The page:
(A look back at what I wrote before New Years, 2017)
When I was a little kid, soft drinks, (pop) in machines cost ten cents, then 15 cents, and then a quarter. The bottles were 10 ounces or so, and made of glass. Back then, my dad would tell me that when he was young pop was a nickel. Since I was a kid, I mentally rolled my eyes at his old-ness. Now,
I am generally quite resolute in my policy of not making New Year’s resolutions. This year, though, I may change my strategy and take some steps towards self-improvement.
The New Year’s resolution first started in the year 1943 in Cedar Falls, Iowa. Actually, I just made that up. In reality, the origins were religious. We know that Babylonians made promises to their gods at the start of each year, as did the Romans.
Even though January first is an arbitrary “beginning,” it is nice to have a clean slate on which to inscribe our year to come. Most resolutions aren’t kept, but that doesn’t mean they are a bad idea. It means we’re not very good at changing our habits.
Here are a few areas of my life where some resolutions might be in order. Don’t hold me to these, though. I haven’t committed yet.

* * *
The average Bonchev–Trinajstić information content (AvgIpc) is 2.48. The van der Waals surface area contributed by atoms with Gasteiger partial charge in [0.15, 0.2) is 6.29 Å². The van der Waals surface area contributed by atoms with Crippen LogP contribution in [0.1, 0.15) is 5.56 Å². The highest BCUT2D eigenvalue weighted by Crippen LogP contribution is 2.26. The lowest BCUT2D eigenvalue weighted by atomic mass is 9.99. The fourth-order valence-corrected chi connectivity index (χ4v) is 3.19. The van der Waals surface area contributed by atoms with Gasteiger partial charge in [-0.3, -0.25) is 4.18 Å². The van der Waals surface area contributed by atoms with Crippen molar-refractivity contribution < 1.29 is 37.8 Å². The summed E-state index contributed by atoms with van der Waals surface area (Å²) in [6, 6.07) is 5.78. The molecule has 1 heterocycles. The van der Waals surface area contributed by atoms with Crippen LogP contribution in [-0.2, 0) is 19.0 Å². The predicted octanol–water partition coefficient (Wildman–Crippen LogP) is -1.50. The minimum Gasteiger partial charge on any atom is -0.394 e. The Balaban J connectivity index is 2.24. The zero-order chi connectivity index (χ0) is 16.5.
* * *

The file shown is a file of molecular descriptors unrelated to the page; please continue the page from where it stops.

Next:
1. Earlier to bed and earlier to rise.
2. Remove some joy from my life by eating less.
3. Remove even more joy by drinking less pop.
4. Treat my phone like a tool and not a companion.
5. Spend more time with nice people.
6. New rule: Make more than two hurtful or stupid Facebook posts, and you are unfollowed.
7. Write notes to people on paper and mail them in envelopes with stamps. At least I think that’s how it’s done.
8. Set some goals and make some objectives. Plan my days. I know: it does sound crazy.
9. Regain my lost youth through exercise.
10. Always get my columns in on time.
So, those are some candidates. Maybe some of them ring true with you as well. There are others, like volunteering more and spending more time in nature, but those aren’t really resolutions as much as they are things to be aware of as the opportunities arise.
I’m grateful that I’m not someone who has truly difficult changes to make, like quitting drugs, drinking, or smoking. If it’s so hard for me to drink less Pepsi, I’d have no chance at quitting cocaine.
On the other hand, people are capable of amazing changes when they put their hearts and minds into it. Maybe listing the things we want to change on December 31st is mostly important for bringing our thoughts and feelings into clearer focus. Even if we aren’t perfect humans one year later, maybe we’ll be better than we were.
So, for now, good luck to you in whatever you undertake in the New Year.